The Latest on the coronavirus pandemic. The new coronavirus causes mild or moderate symptoms for most people. For some, especially older adults and people with existing health problems, it can cause more severe illness or death.
TOP OF THE HOUR:
— Britain tops 20,000 deaths from coronavirus.
— WHO warns against idea of ‘immunity passports.’
— Spain reports nearly 3,000 daily virus cases.
— Italy to give free masks to nursing homes, transport workers, police.
LONDON — Britain’s confirmed tally of hospital deaths among people with the coronavirus has topped 20,000, making it the fifth country to reach the grim milestone.
The government says 20,319 people with COVID-19 have died in British hospitals, an increase of 813 from the day before. The figure doesn’t include deaths in nursing homes, which are likely to number in the thousands.
Britain is the fourth European country after Italy, Spain and France to reach 20,000 deaths. The United States has recorded more than 50,000 coronavirus fatalities.
There are signs the U.K. outbreak has peaked, with the number of people hospitalized with the coronavirus declining. But the government says it is too soon to ease a nationwide lockdown imposed on March 23 and extended to May 7.
Still, some businesses are planning to reopen after implementing social distancing measures. Several automakers say they will restart production in May.
MADRID — Spain’s health authorities say 2,944 new COVID-19 infections were confirmed in the previous 24 hours, taking the total to nearly 206,000 cases.
Authorities say the daily figure is a 1.5% increase from Friday, compared to over 20% from a month before. There were 378 reported deaths in the last 24 hours, taking the death toll since the start of the pandemic in Spain to nearly 23,000.
“The recent tendency of the evolution of the pandemic appears to hold true, each day improving a bit, but it is important to not fall into excessive euphoria,” Spanish health official Fernando Simón said. “We must be prudent. We have to develop ways to transition (out of lockdown), but first we must guarantee our security capabilities.”
On Sunday, Spanish children under 14 years old can go outside with a parent for a maximum of one hour and within one kilometer from home. They’ve been indoors since March 14. Parks and schools remain closed.
ROME — Italians celebrated the 75th anniversary of their country’s liberation from World War II occupation forces by emerging on balconies or rooftops to sing a folk song linked to resistance fighters.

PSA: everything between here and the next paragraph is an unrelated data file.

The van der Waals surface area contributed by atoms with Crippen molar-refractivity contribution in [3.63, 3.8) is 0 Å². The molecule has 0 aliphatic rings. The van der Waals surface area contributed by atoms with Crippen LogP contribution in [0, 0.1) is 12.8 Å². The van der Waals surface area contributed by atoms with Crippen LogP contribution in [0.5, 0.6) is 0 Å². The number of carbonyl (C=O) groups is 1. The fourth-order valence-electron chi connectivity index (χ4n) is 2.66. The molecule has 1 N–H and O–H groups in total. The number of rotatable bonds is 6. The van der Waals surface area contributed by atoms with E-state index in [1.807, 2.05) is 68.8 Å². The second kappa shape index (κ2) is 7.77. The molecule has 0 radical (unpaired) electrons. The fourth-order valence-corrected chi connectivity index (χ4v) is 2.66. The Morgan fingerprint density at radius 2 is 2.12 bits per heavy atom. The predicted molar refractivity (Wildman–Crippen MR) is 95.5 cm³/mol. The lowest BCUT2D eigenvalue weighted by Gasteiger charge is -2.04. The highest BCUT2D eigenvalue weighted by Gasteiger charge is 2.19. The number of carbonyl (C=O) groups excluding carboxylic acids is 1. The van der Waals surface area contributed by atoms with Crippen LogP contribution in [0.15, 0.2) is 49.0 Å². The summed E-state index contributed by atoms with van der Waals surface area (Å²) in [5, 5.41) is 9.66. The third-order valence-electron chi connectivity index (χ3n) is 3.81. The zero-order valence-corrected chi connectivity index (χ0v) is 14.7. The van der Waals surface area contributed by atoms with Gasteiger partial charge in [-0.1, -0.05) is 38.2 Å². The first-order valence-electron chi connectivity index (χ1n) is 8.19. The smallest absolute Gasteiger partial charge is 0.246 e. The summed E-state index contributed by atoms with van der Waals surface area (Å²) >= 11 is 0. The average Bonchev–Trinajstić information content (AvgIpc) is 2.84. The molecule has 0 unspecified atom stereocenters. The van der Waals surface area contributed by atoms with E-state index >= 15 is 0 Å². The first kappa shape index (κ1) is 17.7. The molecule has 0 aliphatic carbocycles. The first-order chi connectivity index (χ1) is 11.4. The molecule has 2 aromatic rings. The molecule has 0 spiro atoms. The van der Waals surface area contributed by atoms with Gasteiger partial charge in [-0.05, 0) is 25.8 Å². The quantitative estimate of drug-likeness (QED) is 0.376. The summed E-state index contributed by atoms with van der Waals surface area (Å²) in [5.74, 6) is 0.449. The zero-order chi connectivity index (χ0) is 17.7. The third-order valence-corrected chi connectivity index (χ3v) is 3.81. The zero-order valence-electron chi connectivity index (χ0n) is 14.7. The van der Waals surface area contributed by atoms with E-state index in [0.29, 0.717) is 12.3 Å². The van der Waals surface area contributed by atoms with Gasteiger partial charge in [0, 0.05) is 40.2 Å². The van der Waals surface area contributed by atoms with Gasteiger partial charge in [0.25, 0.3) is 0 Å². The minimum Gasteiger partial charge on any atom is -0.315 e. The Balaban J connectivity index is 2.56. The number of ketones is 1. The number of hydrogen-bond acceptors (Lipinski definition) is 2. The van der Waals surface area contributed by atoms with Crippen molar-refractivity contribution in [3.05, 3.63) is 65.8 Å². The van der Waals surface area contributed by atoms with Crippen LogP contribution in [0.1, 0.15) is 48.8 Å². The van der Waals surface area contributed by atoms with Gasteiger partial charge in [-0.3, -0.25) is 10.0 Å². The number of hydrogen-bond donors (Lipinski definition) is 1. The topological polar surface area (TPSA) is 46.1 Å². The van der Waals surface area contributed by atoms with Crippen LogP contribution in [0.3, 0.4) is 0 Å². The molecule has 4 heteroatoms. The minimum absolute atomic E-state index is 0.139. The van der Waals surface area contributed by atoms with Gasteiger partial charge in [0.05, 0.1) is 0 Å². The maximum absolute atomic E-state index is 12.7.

Citizens played recordings of “Bella Ciao” or sang a cappella to mark Liberation Day, which is a national holiday. The traditional marches and other memorial gatherings are banned during the COVID-19 pandemic.
In Rome, Italian air force jets flew overhead, trailing smoke colored with the red, white and green hues of the Italian flag.
The government’s commissioner for the pandemic, Domenico Arcuri, cautioned Italians: “All must understand that we’re not fully liberated from the virus. Against this enemy, we haven’t regained our freedoms” yet.
TEHRAN, Iran – Iran says it registered 76 more deaths in the previous 24 hours.
That puts the reported death toll from Covid-19 at 5,650 and confirmed cases at over 89,000. Iran is the country hardest hit by the virus in the Middle East.
Health Ministry spokesman Kianoush Jahanpour says more than 1,100 new confirmed cases were detected from the previous day.
Jahanpour added nearly 3,100 patients are in critical condition.
ROME — Italy will start distributing free protective masks to nursing homes, many of which have been devastated by coronavirus infections and deaths.
Domenico Arcuri, the government’s commissioner for the pandemic, says doing so is a “gesture of solidarity and nearness and support to these places ever more at the epicenter of this great crisis.”
Arcuri says free masks also will be distributed to public officials, transport workers and police. Millions of Italians will be allowed to return to workplaces starting on May 4, when lockdown restrictions will be considerably eased.
Italy, with some 26,000 reported deaths, most of them of elderly persons, has Europe’s highest toll from COVID-19. In Lombardy, Italy’s most stricken region, prosecutors are investigating about two dozen homes, including one in Milan where some 200 residents died.
VATICAN CITY — Pope Francis has singled out funeral home workers for people’s prayers during the COVID-19 pandemic.
In Italy and some other countries, the deaths of people with coronavirus infections have meant funeral parlor workers must deal with the grief of families who aren’t allowed to hold public funerals as part of government-ordered measures to try to contain the pandemic.
Francis says, “What they do is so heavy and sad. They really feel the pain of this pandemic so close.”
The pope made the appeal for prayers during morning Mass on Saturday in the Vatican City hotel where he resides.
In past remarks, the pope has cited others for doing what he called heroic work during the pandemic, including doctors, nurses, supermarket clerks and transport workers.